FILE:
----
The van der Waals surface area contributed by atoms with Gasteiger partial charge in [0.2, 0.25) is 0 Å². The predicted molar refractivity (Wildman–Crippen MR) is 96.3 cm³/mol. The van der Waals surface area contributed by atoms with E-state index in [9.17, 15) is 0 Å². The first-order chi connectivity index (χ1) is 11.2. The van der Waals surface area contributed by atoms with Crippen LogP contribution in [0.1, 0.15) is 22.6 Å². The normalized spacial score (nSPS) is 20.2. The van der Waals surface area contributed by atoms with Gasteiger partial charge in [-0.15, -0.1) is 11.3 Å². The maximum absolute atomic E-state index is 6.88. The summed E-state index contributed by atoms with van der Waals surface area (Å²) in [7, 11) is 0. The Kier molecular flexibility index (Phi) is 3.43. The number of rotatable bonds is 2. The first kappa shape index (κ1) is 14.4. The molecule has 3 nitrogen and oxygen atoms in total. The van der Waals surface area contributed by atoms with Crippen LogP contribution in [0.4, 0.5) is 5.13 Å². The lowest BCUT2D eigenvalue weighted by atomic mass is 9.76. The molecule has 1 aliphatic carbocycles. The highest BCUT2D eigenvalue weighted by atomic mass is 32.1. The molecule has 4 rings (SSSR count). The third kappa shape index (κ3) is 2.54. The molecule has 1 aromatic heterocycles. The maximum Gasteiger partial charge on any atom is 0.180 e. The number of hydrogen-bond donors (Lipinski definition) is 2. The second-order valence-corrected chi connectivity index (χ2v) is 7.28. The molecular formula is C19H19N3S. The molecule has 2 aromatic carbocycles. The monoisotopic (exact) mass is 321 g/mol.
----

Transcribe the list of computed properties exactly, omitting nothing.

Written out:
The van der Waals surface area contributed by atoms with Gasteiger partial charge in [0.2, 0.25) is 0 Å². The predicted molar refractivity (Wildman–Crippen MR) is 96.3 cm³/mol. The van der Waals surface area contributed by atoms with E-state index in [9.17, 15) is 0 Å². The first-order chi connectivity index (χ1) is 11.2. The van der Waals surface area contributed by atoms with Crippen LogP contribution in [0.1, 0.15) is 22.6 Å². The normalized spacial score (nSPS) is 20.2. The van der Waals surface area contributed by atoms with Gasteiger partial charge in [-0.15, -0.1) is 11.3 Å². The maximum absolute atomic E-state index is 6.88. The summed E-state index contributed by atoms with van der Waals surface area (Å²) in [7, 11) is 0. The Kier molecular flexibility index (Phi) is 3.43. The number of rotatable bonds is 2. The first kappa shape index (κ1) is 14.4. The molecule has 3 nitrogen and oxygen atoms in total. The van der Waals surface area contributed by atoms with Crippen LogP contribution in [0.4, 0.5) is 5.13 Å². The lowest BCUT2D eigenvalue weighted by atomic mass is 9.76. The molecule has 1 aliphatic carbocycles. The highest BCUT2D eigenvalue weighted by atomic mass is 32.1. The molecule has 4 rings (SSSR count). The third kappa shape index (κ3) is 2.54. The molecule has 1 aromatic heterocycles. The maximum Gasteiger partial charge on any atom is 0.180 e. The number of hydrogen-bond donors (Lipinski definition) is 2. The second-order valence-corrected chi connectivity index (χ2v) is 7.28. The molecular formula is C19H19N3S. The molecule has 2 aromatic carbocycles. The monoisotopic (exact) mass is 321 g/mol.